Pets are part of our family, and they are affected by everything that happens in our everyday life. They sense happy or sad situations sometimes even before their humans counterparts do. Any routine change such as moving, traveling, marriage, divorce, could have a different impact on our pets’ physical and emotional well being. The arrival of a baby is a wonderful event that, like any important milestone in life, involves a great deal of stress.
Dogs are wonderful creatures who can perfectly adapt to any family structure. Furthermore, children benefit physically, mentally, and emotionally from coexisting with pets. A child who grows up interacting with dogs not only is at a lower risk of illness such as respiratory problems, but also develops a bond and acquires a sense of responsibility and respect for animals.
Dogs have, like their ancestor, the wolf, a social structure called pack, which plays a key role in the inclusion of new members to the family, whether it is a baby or another pet. Babies claim most of their parents’ energy and time, something the pet used to formerly monopolize, making rivalry an important issue to avoid. The arrival of a new member to the family might negatively impact the dog’s behavior, mainly when the hierarchy is not clearly established and the pooch perceives himself as the leader of the pack. This negative repercussion can also arise when the baby capitalizes all family time and dogs feel left out.
Dr. Gregory Bern’s in his book “How Dogs Love Us”and studies regarding dogs’ emotions using MRI scanners showed that dogs experience love and positive emotions at a similar level than children. Therefore, the feelings of a dog facing the arrival of a baby are not far from those of a child who deals with that of a new sibling. Reducing the risk of dangerous behavior ensures the success of early interactions between the baby and dog, which will forge a strong bond between them as well as a wonderful friendship.
Whether it is a well trained pooch or a spoiled four-legged baby, many modifications should be made to ensure an absolutely safe environment for the new family member. This might mean getting used to nail trimming or to learning good manners. The period of pregnancy is perfect for preparing the dog for the great upcoming event.
Although it is not possible to predict with perfect accuracy a dog’s reaction to this new situation, there are some tips that could help ensure a safer and more pleasant experience for all:
During the months preceding the new baby’s arrival, obedience training should focus on getting an automatic and consistent response to basic commands such as sit, stay, wait, do not jump on people, go away, relax and lie down. These actions will be essential in obtaining an absolute control of any behavior that could jeopardize the baby’s safety. A professional trainer or a training program can be of great help, however, it is important that the dog recognizes you as the main leader. This period is also perfect for adjusting a walking and playing schedule to match the expected routine that will take place after the baby’s arrival.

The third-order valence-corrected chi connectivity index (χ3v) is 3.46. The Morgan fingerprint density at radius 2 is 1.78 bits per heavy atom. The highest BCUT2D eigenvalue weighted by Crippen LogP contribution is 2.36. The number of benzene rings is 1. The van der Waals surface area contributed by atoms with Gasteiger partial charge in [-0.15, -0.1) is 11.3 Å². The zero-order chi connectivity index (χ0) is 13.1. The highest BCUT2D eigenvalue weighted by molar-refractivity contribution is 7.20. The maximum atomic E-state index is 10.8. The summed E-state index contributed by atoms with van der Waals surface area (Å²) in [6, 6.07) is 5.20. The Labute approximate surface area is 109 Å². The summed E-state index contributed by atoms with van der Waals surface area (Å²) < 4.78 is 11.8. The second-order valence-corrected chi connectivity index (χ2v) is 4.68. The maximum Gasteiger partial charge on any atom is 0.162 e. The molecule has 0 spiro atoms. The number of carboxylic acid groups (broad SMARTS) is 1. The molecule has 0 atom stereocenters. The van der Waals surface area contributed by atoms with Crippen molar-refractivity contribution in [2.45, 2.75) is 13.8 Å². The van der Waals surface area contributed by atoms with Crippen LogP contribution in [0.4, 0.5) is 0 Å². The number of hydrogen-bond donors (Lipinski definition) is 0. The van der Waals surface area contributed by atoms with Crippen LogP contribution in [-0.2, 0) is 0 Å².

Moreover, if the plan is to use the services of a dog walker or a dog daycare, the behavioral adaptation will be smoother if the program starts a few months in advance. This interspecies socialization is a must regarding this new life stage. Some pooches are afraid of children while others adore them and consider them playmates. In either case, an extreme reaction is undesirable since fear could lead to a violent behavior and an excessively enthusiastic dog might accidentally injure a child. If children’s presence leads a dog to feel uncomfortable or become aggressive, seek professional help.
Baby objects such as strollers, car seats and cribs should be introduced to the dog during this period to help the pooch differentiate between his toys and the baby’s. Moreover, in order to adapt the dog senses, it’s recommended to make use of baby shampoos and lotions in order to help dogs to associate the baby smell with a family member. Playing recorded baby cries and noises will also allow the dog to be prepared to future circumstances by learning to deal with these new sounds without fear or stress. On the other hand, bark control contributes to setting a peaceful ambiance that will help establish and maintain the baby’s resting and sleeping routine.
It is important to train the dog to respect an established area of the house of restricted access where you can be sure the baby will be safe and relaxed. There must be also a specific dog-zone where the pooch can rest without being disturbed by a playful toddler. A removable gate is a simple way to create a restricted zone while avoiding isolation.
A baby’s arrival marks the beginning of a new life stage. It is a challenge that demands commitment and sacrifice, but that also offers unique experiences as a reward for those who dare embark on the wonderful adventure that is starting a family.